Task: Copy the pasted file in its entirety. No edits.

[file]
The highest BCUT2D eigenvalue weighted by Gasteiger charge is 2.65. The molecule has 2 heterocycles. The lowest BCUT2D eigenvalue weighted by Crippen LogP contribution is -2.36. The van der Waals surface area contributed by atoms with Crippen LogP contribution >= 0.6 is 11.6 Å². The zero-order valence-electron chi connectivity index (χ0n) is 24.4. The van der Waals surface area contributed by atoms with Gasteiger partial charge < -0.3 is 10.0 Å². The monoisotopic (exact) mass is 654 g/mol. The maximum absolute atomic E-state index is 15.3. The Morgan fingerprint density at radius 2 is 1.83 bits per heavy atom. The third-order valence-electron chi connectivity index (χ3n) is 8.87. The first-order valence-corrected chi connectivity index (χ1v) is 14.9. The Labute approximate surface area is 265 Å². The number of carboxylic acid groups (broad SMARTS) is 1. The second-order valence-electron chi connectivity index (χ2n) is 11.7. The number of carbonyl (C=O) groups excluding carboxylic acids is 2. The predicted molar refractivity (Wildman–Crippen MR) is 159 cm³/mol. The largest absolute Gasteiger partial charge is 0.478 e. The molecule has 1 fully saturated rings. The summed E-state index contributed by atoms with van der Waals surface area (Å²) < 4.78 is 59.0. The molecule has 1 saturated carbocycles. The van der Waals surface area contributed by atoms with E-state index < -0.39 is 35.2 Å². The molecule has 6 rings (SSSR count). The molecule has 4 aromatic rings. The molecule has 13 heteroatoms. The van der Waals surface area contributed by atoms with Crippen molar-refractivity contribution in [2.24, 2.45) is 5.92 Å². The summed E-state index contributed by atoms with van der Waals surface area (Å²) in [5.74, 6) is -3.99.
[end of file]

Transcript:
The highest BCUT2D eigenvalue weighted by Gasteiger charge is 2.65. The molecule has 2 heterocycles. The lowest BCUT2D eigenvalue weighted by Crippen LogP contribution is -2.36. The van der Waals surface area contributed by atoms with Crippen LogP contribution >= 0.6 is 11.6 Å². The zero-order valence-electron chi connectivity index (χ0n) is 24.4. The van der Waals surface area contributed by atoms with Gasteiger partial charge < -0.3 is 10.0 Å². The monoisotopic (exact) mass is 654 g/mol. The maximum absolute atomic E-state index is 15.3. The Morgan fingerprint density at radius 2 is 1.83 bits per heavy atom. The third-order valence-electron chi connectivity index (χ3n) is 8.87. The first-order valence-corrected chi connectivity index (χ1v) is 14.9. The Labute approximate surface area is 265 Å². The number of carboxylic acid groups (broad SMARTS) is 1. The second-order valence-electron chi connectivity index (χ2n) is 11.7. The number of carbonyl (C=O) groups excluding carboxylic acids is 2. The predicted molar refractivity (Wildman–Crippen MR) is 159 cm³/mol. The largest absolute Gasteiger partial charge is 0.478 e. The molecule has 1 fully saturated rings. The summed E-state index contributed by atoms with van der Waals surface area (Å²) < 4.78 is 59.0. The molecule has 1 saturated carbocycles. The van der Waals surface area contributed by atoms with E-state index < -0.39 is 35.2 Å². The molecule has 6 rings (SSSR count). The molecule has 4 aromatic rings. The molecule has 13 heteroatoms. The van der Waals surface area contributed by atoms with Crippen molar-refractivity contribution in [2.24, 2.45) is 5.92 Å². The summed E-state index contributed by atoms with van der Waals surface area (Å²) in [5.74, 6) is -3.99.